June 22-26, 2015: Philippines and Japan hold second joint naval maneuvers of the year in the South China Sea.

July 5, 2015: Japan signs a Memorandum of Intent with Thailand and Myanmar on participation in building the Dawei Special Economic Zone project.

Aug. 14, 2015: Japan Maritime Self-Defense Forces participate with US and Philippine naval forces in humanitarian exercises off Subic Bay.

Sept. 19, 2015: Japanese Diet passes legislation giving the government the authority to send forces overseas to defend allies even if Japan is not being attacked.

Oct. 2, 2015: Indonesian government announces it will award a contract for the country’s first high-speed railway to China rather than Japan.  Six days after the ground-breaking ceremony, Jakarta suspends the project because of “unresolved issues.”

Nov. 6, 2015: At the Japan-Vietnam Defense Ministerial Meeting in Hanoi, Japanese Defense Minister Nakatani Gen and Vietnamese Defense Minister Phung Quang Thahn lay out a plan for increased defense cooperation that includes port visits, equipment transfers, and joint exercises.

Dec. 17, 2015: The defense and foreign ministers of Japan and Indonesia meet in Tokyo in a “two-plus-two” format and agree to strengthen security and economic ties.

Jan. 26-30, 2016: Japanese Emperor Akihito and his wife Michiko visit the Philippines, marking the 60th anniversary of the normalization of diplomatic relations between the two countries.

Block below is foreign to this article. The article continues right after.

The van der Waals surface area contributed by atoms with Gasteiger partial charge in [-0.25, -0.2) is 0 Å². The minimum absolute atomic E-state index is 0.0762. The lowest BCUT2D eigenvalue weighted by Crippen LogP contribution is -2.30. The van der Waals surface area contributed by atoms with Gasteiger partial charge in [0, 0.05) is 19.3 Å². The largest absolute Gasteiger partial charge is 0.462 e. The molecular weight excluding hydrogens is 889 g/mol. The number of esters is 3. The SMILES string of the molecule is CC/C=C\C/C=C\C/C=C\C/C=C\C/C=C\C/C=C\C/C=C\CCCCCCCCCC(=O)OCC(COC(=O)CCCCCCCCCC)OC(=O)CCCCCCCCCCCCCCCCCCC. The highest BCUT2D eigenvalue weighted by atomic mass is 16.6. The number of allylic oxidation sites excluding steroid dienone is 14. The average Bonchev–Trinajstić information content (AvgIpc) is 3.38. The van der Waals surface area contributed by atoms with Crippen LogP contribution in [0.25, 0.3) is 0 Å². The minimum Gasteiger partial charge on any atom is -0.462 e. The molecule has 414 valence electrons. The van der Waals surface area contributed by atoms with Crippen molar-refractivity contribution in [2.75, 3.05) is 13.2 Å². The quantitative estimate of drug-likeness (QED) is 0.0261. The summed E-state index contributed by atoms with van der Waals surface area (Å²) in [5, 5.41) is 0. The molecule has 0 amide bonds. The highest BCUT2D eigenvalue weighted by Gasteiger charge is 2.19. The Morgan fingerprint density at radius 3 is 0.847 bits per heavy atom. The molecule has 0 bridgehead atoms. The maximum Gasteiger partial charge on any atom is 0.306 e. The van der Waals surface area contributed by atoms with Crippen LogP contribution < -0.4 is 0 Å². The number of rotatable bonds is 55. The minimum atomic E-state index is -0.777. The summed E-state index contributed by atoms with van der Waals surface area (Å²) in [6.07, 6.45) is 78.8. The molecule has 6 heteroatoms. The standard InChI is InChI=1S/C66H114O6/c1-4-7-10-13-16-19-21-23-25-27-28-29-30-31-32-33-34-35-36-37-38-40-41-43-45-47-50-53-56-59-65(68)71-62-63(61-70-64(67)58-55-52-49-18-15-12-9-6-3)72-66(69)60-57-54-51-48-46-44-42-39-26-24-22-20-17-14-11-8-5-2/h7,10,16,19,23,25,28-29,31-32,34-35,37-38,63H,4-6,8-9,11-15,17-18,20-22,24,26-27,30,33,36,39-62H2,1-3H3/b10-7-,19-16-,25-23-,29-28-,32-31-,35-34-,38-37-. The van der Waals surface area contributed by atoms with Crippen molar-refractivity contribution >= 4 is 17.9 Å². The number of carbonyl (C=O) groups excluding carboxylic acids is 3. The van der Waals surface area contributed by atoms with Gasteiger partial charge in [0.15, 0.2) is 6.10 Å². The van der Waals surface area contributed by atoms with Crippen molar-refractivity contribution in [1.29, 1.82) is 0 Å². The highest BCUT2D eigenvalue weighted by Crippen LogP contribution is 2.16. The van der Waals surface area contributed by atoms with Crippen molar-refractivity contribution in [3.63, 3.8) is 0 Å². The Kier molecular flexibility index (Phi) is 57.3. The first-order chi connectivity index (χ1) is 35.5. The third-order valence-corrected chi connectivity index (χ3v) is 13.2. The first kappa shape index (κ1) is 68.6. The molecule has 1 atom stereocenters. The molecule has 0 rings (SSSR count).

Feb. 16-18, 2016:  Two Japanese Maritime Self-Defense Force P-3Cs, returning home from Djibouti, stop in Danang.  It is the first time since World War II that Japanese military aircraft have landed in Vietnam.

Feb. 29, 2016: Philippines Defense Minister Voltaire Gazmin and Japanese Ambassador to Manila Ishikawa Kazuhide sign an agreement for Japan to supply defense equipment and technology to the Philippines.  It is the first such agreement between Japan and a Southeast Asian country since Japan lifted its self-imposed ban on defense exports in 2014.

April 3-5, 2016:  Japanese training submarine JS Oyashio, accompanied by the destroyers JS Ariake and JS Setogiri dock in Subic Bay in the Philippines for a goodwill visit and confidence-building exercise.

April 12, 2016: Japanese destroyers JS Ariake and JS Setogiri proceed to Cam Ranh Bay for an historic goodwill visit and joint drills with the Vietnamese Navy.

April 12-16, 2016: Japan sends the destroyer JS Ise to multinational exercises hosted by Indonesia in conjunction with a meeting of the Western Pacific Naval Symposium.

May 2, 2016: Japan agrees to lease five TC-90 planes to the Philippines, which will effectively double the range of the Armed Forces of the Philippines in maritime monitoring.

May 2, 2016:  On a visit to Bangkok, Japanese Foreign Minister Kishida Fumio announces the three-year, $7 billion Japan-Mekong Connectivity Initiative.

May 3, 2016: In Myanmar, Foreign Minister Kishida pledges a $35.7 million bilateral assistance package, in response to State Counselor Aung San Suu Kyi’s February request for increased aid.